Staff Publications

Staff Publications

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    'Staff publications' is the digital repository of Wageningen University & Research

    'Staff publications' contains references to publications authored by Wageningen University staff from 1976 onward.

    Publications authored by the staff of the Research Institutes are available from 1995 onwards.

    Full text documents are added when available. The database is updated daily and currently holds about 240,000 items, of which 72,000 in open access.

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Record number 334107
Title Efficient degradation of tannic acid by black Aspergillus species
Author(s) Diepeningen, A.D. van; Debets, A.J.M.; Varga, J.; Gaag, M. van der; Swart, K.; Hoekstra, R.F.
Source Mycological Research 108 (2004)8. - ISSN 0953-7562 - p. 919 - 925.
Department(s) Biological Farming Systems
Laboratory of Genetics
Publication type Refereed Article in a scientific journal
Publication year 2004
Keyword(s) fragment-length-polymorphisms - niger aggregate - tannase - dna - sequence - oryzae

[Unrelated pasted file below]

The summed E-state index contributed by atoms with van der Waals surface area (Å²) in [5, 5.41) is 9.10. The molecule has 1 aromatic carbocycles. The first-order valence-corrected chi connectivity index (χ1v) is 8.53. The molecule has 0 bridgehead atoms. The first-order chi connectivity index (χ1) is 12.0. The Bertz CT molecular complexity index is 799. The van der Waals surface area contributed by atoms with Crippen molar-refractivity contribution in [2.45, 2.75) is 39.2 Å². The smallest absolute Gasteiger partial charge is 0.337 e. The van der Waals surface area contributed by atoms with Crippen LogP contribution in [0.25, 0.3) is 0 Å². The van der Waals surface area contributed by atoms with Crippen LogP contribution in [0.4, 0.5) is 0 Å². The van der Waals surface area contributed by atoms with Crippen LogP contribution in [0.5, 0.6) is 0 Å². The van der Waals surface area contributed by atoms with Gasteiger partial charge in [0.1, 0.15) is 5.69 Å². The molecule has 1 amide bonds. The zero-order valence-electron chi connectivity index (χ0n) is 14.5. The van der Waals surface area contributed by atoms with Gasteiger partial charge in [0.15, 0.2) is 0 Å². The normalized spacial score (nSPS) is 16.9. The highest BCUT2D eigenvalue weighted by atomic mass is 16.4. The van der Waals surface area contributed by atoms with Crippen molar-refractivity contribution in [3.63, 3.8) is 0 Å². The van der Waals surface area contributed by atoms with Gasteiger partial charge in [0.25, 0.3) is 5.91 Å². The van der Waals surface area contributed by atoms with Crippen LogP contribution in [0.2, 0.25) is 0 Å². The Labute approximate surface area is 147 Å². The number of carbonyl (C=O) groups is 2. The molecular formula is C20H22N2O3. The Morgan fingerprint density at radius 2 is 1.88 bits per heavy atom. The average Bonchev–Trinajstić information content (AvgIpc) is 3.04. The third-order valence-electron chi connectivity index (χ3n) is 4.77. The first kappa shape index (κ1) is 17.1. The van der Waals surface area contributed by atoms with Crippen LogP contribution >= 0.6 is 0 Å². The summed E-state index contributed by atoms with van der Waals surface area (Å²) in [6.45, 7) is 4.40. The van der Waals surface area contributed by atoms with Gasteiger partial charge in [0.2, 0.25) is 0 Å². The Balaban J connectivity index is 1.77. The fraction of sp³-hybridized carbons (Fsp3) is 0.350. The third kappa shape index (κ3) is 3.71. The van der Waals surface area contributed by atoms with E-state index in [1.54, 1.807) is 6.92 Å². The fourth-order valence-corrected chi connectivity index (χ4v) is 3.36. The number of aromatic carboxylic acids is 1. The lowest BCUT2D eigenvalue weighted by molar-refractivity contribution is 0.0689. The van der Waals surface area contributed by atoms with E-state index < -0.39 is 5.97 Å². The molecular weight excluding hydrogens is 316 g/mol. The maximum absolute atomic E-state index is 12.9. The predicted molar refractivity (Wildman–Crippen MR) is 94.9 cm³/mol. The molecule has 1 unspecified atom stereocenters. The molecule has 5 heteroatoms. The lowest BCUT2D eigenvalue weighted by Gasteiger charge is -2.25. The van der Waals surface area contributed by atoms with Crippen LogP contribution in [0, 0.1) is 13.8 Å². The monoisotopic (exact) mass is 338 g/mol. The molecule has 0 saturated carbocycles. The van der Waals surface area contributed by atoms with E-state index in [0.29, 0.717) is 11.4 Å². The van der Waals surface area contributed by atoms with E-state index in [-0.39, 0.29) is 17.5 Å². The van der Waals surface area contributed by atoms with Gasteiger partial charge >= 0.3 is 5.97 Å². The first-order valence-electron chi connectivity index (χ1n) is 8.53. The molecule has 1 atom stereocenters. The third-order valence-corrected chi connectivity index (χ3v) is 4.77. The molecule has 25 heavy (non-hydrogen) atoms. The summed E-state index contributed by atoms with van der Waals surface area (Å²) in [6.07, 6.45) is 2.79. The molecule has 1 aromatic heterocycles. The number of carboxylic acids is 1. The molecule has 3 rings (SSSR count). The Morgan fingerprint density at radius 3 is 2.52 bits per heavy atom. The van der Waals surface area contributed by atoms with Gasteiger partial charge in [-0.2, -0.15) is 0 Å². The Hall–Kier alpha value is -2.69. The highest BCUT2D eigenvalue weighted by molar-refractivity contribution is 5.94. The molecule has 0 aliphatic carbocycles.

Abstract A set of aspergillus strains from culture collections and wild-type black aspergilli isolated on non-selective media were used to validate the use of media with 20 % tannic acid for exclusive and complete selection of the black aspergilli. The 20% tannic acid medium proved useful for both quantitative and qualitative selection of all different black aspergilli, including all recognized species: A. carbonarius, A. japonicus, A. aculeatus, A foetidus, A. heteromorphus, A. niger, A. tubingensis and A. brasiliensis haplotypes. Even higher concentrations of tannic acid can be utilized by the black aspergilli suggesting a very efficient tannic acid-degrading system. Colour mutants show that the characteristic ability to grow on high tannic acid concentrations is not causally linked to the other typical feature of these aspergilli, i.e. the formation of brown-black pigments. Sequence analysis of the A. niger genome using the A. orvzae tannase gene yielded eleven tannase-like genes, far more than in related species. Therefore, a unique ecological niche in the degradation of tannic acid and connected nitrogen release seems to be reserved for these black-spored cosmopolitans.
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